“I think of Jimmy Carter as the good old days.”

Here’s William McGurn in the Wall Street Journal, wanting you to know that unlike Barack Obama, Jimmy Carter could learn on the job:

Over the years, Mr. Carter’s name has become a synonym for American weakness abroad and decline at home, the former represented by the Iranian hostage crisis that plagued him until his last moments in office, and the latter by an economy that introduced American working families to words such as “stagflation.” Not until Ronald Reagan succeeded Mr. Carter did Americans see policies that would unleash the U.S. economy and eventually bring down the Berlin Wall.

Even so, there’s a serious point in Mr. Bolton’s quip. Mr. Carter may indeed be the gold standard for fecklessness and malaise. But toward the end of his tenure, President Carter proved himself capable of something that still eludes President Obama: a willingness to learn from mistakes and reconsider options.

And here’s your friendly neighborhood VodkaPundit, wanting you to know that unlike Barack Obama, Jimmy Carter could learn on the job:

Carter, for all his silly notions, learned on the job and came up with some decent policies — eventually.

Jimmuh was dealt an extremely weak hand on national defense, probably the weakest in the post-war era. The armed forces — especially the Army — were making the slow and painful transition to an all-volunteer force. Drugs were still a problem, and a sense of defeat still hung in the air after Vietnam. Public trust in the armed forces was at an all-time low. Carter couldn’t have engaged in any successful saber-rattling with the Soviets, even had he been inclined to. Instead, Carter made human rights the cornerstone of America’s foreign policy, setting the stage for Reagan’s “evil empire” speech. It was a weak policy, yes — but the best he could do given a weak hand. And when the invasion of Afghanistan made Soviet expansionism became too much to bear, Carter changed course. The defense buildup under Reagan really began under Carter.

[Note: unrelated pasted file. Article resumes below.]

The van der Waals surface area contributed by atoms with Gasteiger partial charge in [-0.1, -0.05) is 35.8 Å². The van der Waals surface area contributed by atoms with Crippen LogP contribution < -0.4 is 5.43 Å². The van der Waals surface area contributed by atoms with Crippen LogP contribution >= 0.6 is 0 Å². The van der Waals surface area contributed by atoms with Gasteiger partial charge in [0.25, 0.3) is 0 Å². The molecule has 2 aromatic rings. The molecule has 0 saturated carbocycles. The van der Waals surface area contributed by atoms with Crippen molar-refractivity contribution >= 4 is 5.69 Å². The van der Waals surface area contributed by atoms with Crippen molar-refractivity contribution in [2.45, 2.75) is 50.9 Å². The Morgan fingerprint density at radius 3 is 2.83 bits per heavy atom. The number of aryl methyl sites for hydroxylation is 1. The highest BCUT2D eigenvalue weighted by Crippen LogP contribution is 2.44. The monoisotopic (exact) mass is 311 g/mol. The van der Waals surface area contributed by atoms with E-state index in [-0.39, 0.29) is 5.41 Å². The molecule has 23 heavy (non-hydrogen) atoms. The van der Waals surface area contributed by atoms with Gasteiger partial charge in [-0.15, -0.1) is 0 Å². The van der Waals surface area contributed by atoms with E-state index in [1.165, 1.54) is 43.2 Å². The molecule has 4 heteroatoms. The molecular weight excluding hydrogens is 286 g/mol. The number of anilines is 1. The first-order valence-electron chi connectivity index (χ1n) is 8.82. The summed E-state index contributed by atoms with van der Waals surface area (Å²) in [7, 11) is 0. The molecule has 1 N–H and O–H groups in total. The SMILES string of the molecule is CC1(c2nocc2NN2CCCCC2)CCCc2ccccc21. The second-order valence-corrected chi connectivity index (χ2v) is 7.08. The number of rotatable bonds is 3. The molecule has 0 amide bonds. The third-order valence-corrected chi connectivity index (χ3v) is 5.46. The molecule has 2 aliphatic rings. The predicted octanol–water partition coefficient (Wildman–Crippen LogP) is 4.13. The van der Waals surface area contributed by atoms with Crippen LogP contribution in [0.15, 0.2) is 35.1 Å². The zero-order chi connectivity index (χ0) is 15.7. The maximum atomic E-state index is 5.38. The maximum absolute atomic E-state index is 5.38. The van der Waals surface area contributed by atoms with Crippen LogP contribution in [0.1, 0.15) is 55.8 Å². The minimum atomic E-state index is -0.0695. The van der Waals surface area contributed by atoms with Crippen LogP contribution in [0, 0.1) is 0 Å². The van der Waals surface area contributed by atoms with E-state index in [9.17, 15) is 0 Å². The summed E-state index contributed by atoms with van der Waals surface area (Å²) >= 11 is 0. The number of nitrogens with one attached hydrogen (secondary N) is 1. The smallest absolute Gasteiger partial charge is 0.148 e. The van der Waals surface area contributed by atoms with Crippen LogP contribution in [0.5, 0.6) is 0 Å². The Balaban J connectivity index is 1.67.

Faced with inflation, Carter appointed inflation hawk Paul Volcker to head the Fed. Reagan kept him on for a second term. Faced with a weak economy, Carter undid New Deal transportation cartels. The man could and did learn on the job.

Which brings us to President Barack Obama.

The biggest difference between our two columns is that I wrote mine over four years ago.

Advantage: VodkaPundit.